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I have read the current draft of the forthcoming R7RS scheme standard (small language), but I don't understand under which conditions it is not an error to redefine top-level bindings.

I guess that it is possible to define or set! a binding that has been introduced at the top-level of a program a second time. But what about imported bindings from an external library? Is it possible to override these bindings by the standard?

On page 26/27 of the report, it says:

The top level of a program may also include import declarations. In a library declaration, it is an error to import the same identifier more than once with different bindings, or to redefine or mutate an imported binding with define, define-syntax or set!. However, a REPL should permit these actions.

Does it mean that redefining is only an error when it does happen in libraries for imported bindings?

I understand that it prohibits optimisations by compilers if the compiler does not know whether, say + still means the built-in addition or is any other user-specified error. But from this perspective, it does not make sense to restrict forbidding to rebind on the library level, when it would also make sense (at least) for imported bindings in programs.

P.S.: As this is all about the environment of a scheme program: am I right in saying that environments are not first class citizens because one cannot get hold of the current environment? (Which, in turn, allows a compiled program to forget about the chosen names of the bindings.)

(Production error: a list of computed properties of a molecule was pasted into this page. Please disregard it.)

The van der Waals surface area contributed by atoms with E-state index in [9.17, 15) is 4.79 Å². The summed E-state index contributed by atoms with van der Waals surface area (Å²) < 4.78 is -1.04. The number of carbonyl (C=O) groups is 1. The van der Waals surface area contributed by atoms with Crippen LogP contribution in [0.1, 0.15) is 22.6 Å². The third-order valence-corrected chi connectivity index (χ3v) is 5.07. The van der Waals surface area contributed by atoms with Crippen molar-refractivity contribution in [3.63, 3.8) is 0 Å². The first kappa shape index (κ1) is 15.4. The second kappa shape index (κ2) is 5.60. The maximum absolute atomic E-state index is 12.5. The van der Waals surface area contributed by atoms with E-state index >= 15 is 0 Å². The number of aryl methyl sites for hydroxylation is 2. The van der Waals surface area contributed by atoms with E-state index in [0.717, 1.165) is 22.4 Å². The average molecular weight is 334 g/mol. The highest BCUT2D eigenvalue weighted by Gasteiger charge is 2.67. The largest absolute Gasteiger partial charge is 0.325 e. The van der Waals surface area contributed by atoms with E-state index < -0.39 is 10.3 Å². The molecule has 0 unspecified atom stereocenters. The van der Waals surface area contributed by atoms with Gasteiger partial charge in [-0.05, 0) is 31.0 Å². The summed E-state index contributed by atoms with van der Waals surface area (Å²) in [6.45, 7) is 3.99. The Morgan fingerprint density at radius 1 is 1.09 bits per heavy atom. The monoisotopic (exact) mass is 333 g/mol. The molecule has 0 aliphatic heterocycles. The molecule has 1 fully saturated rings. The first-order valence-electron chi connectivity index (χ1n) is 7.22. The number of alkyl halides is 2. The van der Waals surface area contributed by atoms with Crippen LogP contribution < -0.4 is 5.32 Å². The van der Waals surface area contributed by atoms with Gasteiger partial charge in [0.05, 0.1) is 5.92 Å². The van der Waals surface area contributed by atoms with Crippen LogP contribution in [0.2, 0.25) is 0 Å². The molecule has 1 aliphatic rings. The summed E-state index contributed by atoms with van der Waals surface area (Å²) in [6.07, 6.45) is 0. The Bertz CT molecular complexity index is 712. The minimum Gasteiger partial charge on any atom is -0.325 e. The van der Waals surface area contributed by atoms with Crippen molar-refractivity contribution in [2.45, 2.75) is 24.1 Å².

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The general principle is that a binding declared in a library can only be portably mutated in that same library. If the bindings of a library are imported into a program (or into another library), they can't be mutated there. Thus, if a program imports (scheme base), the identifier + always refers to the standard addition routine (except in a region where it is locally shadowed by lambda, let, let*, or what have you, of course).

At the REPL, or in a script being executed by a REPL, this restriction does not apply. In addition, an implementation may extend the standard language by lifting the restriction.

The nearest equivalent to the current global environment is the result of (interaction-environment), which represents the mutable environment of the REPL if there is one. If the REPL is not in use or doesn't exist, you can simulate a current, but immutable, environment by calling environment on arguments corresponding to whatever the current set of imports may be. R7RS, like its predecessors, does not have any representation of lexical environments.

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